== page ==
I am having to post double lately in blogger so I'll make a few shorties.

    What a powerful masterpeice.AH how I can feel the desolation and annihilation it must be within me even though life is good for me.
    Ewe Roxana I will never be the same I will have to sue you. kidding.I willbe the same and I won't have to sue you haha but I got to say it..
    Do we go out in search of devastation because it is within our inner landscape.

  13. This photograph is so powerful in evoking the annihilation and you know Roxana, for my own little story for today, maybe it is just my mood but I cant relate to the "grandeur of annihilation" with reference to this series nor to the poets connection although I seem the attempt, the desolation of humanity,when man is stripped of all material and comforting psychological distractions then you can see the flame of life persist and the drive of life and I am glad that you said these lines and the poet also but for me today, I mean this as a compliment the sense of annihilation is so powerful in this powerful art that for my interpretation today I can see no grandeur.

  14. .. the desolation of the place of isolation where we find the abandonned chair and perhaps there is a key for my own thinking anyway where the isolation coexists with annihilation and the empty chair could invite another existence but I feel the atmosphere is too oppressive. and the sweeping of the leaves away like the abandonned leaves of our life journals and the magnificent portrait to demonstrate the cold sense of isolation.
    I can only imagine the aftermath of a war but it must be this that you have portrayed.When people suffer even to death but there is compassion and human warmth surrounding them there isn't this devestation of man destroying man.This is the ultimate alienation, I was going to write annihilation but this is just as good!
    As with all your masterpeices and powerful work there is always nuances of feelings and subtleties.The look on the agonized face has a coldness that evades interpretation and suggests that we can't feel this cold pain without experiencing it, it is evasive like modern sinister war technology flying through the heavens metallic demonic posession describing the heavy metals of our souls and lives.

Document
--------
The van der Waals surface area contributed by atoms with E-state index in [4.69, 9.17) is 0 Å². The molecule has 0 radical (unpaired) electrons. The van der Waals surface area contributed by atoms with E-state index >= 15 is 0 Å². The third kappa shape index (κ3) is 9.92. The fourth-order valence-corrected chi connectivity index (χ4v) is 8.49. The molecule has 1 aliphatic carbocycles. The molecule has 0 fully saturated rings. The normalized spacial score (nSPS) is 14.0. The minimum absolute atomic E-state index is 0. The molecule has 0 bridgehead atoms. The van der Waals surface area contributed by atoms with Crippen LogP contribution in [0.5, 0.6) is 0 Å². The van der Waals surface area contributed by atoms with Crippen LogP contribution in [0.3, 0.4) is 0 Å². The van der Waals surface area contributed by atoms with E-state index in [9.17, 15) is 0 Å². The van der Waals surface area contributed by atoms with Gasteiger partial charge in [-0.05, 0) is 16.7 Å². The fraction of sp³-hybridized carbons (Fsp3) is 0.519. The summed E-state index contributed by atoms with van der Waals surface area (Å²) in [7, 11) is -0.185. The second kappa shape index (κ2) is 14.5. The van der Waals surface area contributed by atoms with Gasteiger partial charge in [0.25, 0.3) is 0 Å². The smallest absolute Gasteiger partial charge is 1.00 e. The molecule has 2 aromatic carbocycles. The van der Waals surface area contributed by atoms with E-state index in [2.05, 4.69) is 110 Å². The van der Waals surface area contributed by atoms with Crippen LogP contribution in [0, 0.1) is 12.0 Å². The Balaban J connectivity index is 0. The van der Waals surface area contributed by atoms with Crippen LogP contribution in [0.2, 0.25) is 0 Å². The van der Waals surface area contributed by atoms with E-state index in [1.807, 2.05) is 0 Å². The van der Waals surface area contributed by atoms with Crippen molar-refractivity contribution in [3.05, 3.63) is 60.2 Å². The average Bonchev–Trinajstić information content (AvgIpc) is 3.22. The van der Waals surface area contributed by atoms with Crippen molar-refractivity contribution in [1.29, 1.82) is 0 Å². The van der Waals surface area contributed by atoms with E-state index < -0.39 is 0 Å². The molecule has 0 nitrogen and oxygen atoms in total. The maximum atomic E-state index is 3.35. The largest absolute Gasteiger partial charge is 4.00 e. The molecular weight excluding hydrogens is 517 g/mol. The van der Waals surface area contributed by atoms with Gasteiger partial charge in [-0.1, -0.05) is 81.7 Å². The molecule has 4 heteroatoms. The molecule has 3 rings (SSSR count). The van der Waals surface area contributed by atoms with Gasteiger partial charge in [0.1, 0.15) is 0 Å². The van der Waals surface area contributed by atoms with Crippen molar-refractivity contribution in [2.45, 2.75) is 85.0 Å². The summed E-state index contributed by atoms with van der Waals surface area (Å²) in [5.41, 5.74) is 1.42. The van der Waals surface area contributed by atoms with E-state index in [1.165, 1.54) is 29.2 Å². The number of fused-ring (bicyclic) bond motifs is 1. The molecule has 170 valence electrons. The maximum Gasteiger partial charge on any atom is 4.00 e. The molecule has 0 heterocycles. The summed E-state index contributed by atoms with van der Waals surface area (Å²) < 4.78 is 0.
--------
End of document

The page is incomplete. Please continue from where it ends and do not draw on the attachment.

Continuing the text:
15. and finally, thank God for that finally ha ha.but you know Roxana you brought it up ha ha hugs.

    and finally I took a little spin of the dictionnary and well you know the physics of it all when a particle and antiparticle come together they annihilate and form a proton and that would release light
    and well it leads me to think of the ultimate annihilation the nuclear annihilation where we travel light on our return to the stars but is this annihilation within that causes this outward exile to the stars.

    anyway on another day I might see the grandeur of annihilation but not today not today not now in this powerful magnificent post!

    wishing you a day filled with love and light and peace.....nevertheless

  16. i have spent the afternoon here, coming back to watch the way the light folds into her face, and, if i may say such a thing, into the lines of her heart ... and these other pictures! the restraint and depth in these colors, which are, i know today, the colors of my soul, this spirit that has always been in love with the worn and faded, these leaves, this table, as the flow of time over them abrades the surfaces and they shine from within, darkly....

    (and i agree with pensum about this Stevens's poem ... a poet who feels so very at home on the Bridge)

    (the the word verification is "distem" -- it doesn't mean anything, i guess, but it suggests such relevance, hinting of fallen stems and of time...)

  17. I for one, for the first time here perhaps, am writing about your pictures in relation to the poem you have quoted. I don't think the pictures and the text agree, as others here seem to think. the poem suggests a grandeur of annihilation, more of a vacuous one, of having been left behind, the loneliness of space after the rush of inhabiting, the melancholy of touched places.

    However, this may be not be the only reading. we interpret things differently at times and it could be all that you wanted to show as well.In annihilation too, there is some kind of lingering life. of that solitude, of the promise of a beginning but not of death, for death is an end but not annihilation.